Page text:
Paul was my sounding board, devil’s advocate, ‘camerado,’ goad, fount of naughty ideas, and sympathetic ear.
SAN IGNACIO, Cavo, Belize — There was a notorious news photo from a scorching hot Tuesday in Austin, Texas, July 1967. I’m wearing a plain white dress my mom made for me a couple of years earlier for my high school graduation festivities. I’m staring at nothing, straight ahead, utterly blank, focused on my mother-in-law’s innate dignity as I leave the funeral home to get into the limo that will carry us to the cemetery in San Antonio to bury my murdered husband.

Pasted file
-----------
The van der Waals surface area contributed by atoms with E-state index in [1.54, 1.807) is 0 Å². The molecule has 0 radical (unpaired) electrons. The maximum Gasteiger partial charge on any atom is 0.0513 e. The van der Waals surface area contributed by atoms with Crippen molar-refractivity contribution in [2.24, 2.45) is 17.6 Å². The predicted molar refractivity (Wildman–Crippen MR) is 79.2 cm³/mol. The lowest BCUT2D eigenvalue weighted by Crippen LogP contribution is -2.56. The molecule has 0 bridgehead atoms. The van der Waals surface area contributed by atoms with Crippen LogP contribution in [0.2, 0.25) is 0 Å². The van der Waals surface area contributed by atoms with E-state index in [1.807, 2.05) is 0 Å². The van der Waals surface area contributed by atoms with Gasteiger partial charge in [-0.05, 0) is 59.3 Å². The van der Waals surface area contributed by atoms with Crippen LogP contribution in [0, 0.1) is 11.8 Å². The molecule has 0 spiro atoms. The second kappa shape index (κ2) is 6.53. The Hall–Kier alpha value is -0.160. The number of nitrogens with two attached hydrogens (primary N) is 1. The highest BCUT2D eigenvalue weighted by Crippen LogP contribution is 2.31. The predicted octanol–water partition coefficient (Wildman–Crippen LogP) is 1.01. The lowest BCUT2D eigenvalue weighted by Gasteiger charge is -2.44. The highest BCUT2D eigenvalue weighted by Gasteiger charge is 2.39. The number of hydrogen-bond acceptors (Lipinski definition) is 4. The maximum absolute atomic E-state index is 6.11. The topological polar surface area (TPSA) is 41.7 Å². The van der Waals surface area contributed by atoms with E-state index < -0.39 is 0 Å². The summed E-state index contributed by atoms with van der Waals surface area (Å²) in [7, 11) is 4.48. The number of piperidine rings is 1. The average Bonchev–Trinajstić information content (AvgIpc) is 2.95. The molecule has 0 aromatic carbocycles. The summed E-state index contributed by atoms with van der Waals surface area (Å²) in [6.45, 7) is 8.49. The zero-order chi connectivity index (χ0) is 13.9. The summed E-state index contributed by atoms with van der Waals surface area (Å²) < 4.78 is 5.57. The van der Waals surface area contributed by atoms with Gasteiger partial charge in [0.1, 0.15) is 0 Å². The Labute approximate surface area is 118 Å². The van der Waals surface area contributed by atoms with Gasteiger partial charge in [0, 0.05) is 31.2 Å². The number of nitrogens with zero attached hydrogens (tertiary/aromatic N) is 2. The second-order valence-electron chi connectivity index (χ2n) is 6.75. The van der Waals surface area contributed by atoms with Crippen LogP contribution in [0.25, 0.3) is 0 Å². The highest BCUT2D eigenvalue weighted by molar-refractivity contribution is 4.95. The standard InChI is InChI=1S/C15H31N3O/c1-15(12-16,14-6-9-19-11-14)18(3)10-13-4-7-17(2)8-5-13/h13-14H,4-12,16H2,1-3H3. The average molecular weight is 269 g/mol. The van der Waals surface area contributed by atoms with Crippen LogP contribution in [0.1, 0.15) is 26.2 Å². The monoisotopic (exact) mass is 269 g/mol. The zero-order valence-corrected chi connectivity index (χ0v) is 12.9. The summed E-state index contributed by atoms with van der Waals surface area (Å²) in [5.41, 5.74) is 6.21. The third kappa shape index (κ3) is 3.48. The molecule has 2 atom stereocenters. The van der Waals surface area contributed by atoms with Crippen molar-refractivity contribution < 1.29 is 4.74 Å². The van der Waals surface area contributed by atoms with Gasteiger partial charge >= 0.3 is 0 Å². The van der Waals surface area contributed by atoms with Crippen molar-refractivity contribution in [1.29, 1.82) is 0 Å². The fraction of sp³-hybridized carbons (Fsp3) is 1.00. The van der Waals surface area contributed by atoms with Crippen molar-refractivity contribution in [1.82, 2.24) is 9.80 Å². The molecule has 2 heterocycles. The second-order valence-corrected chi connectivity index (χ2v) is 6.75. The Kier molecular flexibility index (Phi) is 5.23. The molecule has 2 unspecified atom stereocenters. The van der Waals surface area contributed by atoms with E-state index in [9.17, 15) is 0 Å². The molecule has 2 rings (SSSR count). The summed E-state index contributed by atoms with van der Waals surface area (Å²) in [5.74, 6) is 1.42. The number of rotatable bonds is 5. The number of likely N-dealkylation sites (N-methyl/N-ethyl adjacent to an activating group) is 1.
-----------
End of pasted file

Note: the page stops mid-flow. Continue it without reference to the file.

To my left, not in the picture, a swarm of news photographers, including the Department of Public Safety’s well-known surveillance shutterman, is calling me, trying to get me to look at them, asking the questions idiots always ask survivors, like “How do you feel?” I don’t hear them and I don’t see them. Between me and the news mob, a madman, with huge, angry eyes, a bristling black beard, and a snarling, teeth-gnashing grimace, lunges at the intruders, keeping them away. That was my friend, Paul.